Tutorial: Co-Simulating an IPM Motor with Flux 2D

Create an Activate model that supplies a three-phase sine current into a Flux 2D model of an Interior Permanent Magnet motor, and co-simulate the models.

The co-simulation process includes four basic steps:

  1. Create a Flux model. For this tutorial, a Flux model of an IPM motor is provided for you.
  2. Generate the Flux coupling component required for Activate to read in the Flux model data.
  3. Create an Activate model and include the Flux block for reading in the Flux coupling component.
  4. Co-simulate the models from Activate.

Files for This Tutorial

IPM_motor_Multiphysics_positionF2STA.FLU, IPM_motor_Multiphysics_position.F2STA, IPM_motor_Multiphysics_positionF2STA.scm

A finished version of the models you build in the tutorials along with any files required to complete the tutorials are available at this location: <installation_directory>/tutorial_models/Flux_IPM.
Important: The co-simulation process requires the Flux files (.FLU and .F2STA) to be located in the same working directory. When naming the working directory, avoid spaces and special characters as Flux cannot recognize them.

Overview of the Flux IPM Motor

The Flux model is a brushless, AC, Interior Permanent Magnet motor applicable for electric vehicles.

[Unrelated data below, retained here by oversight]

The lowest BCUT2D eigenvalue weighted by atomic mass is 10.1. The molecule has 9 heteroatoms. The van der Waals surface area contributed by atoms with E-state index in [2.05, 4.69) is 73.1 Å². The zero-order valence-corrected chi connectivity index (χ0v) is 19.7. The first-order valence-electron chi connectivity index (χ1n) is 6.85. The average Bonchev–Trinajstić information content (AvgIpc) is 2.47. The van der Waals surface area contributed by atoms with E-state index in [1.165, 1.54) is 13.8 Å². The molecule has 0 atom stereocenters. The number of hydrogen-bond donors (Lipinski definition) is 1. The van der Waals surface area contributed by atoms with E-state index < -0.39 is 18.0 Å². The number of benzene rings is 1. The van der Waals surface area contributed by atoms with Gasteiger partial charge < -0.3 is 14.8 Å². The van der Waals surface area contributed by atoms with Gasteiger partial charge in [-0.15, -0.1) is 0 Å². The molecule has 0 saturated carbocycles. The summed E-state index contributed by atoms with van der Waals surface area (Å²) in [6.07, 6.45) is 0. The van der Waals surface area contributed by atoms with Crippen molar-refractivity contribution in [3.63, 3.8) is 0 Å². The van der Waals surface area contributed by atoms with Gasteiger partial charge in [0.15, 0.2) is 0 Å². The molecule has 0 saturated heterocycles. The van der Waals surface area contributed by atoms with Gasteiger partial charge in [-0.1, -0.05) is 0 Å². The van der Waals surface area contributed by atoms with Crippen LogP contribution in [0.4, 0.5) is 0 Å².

The IPM motor is comprised of three main components:
  • Fixed part (stator) including yoke, slots, and windings
  • Air gap
  • Moveable rotor with embedded magnets

The IPM motor is driven with a three-phase sine current, running with kinematics type Multiphysics position. The simulated motor performances are applied for computing torque, phase current, speed and rotor position.

The inputs for the IPM motor are defined as multi-physical parameters and include:

  • I_1: Physical quantities: μr, Bs, Br
  • I_2 Electrical quantities: resistance, voltage, current
  • I_3: Mechanical quantities: position, speed, electromagnetic torque

The outputs for the IPM motor are scalar I/O settings that retrieve values through the sensors, formulas (torque) and parameters (position, speed, acceleration).

The circuit of the IPM motor is configured with a current source, coil conductor, resistor and inductance.

Figure 1. Electrical circuit of IPM motor

Generating the Coupling Component in Flux

Load the Flux model and generate the coupling component with the required inputs, outputs and parameters.

  1. Launch Flux, and from your working directory, open the project, IPM_motor_Multiphysics_positionF2STA.FLU.
    The model loads and looks something like this:
    Figure 2. Cross-section view of IPM motor
  2. From the Flux 2D toolbar, select Solving > Generate component for Activate coupling.
  3. In the dialog, enter the following information for the component:
    • Enter the name for the component: IPM_motor_Multiphysics_positionF2STA
    • Enter the path to your working directory: <name_without_spaces>
    • Select the input (geometric I/O parameters) for the component: I1, I2, I3

    The dialog should look something like this:

  4. Click OK.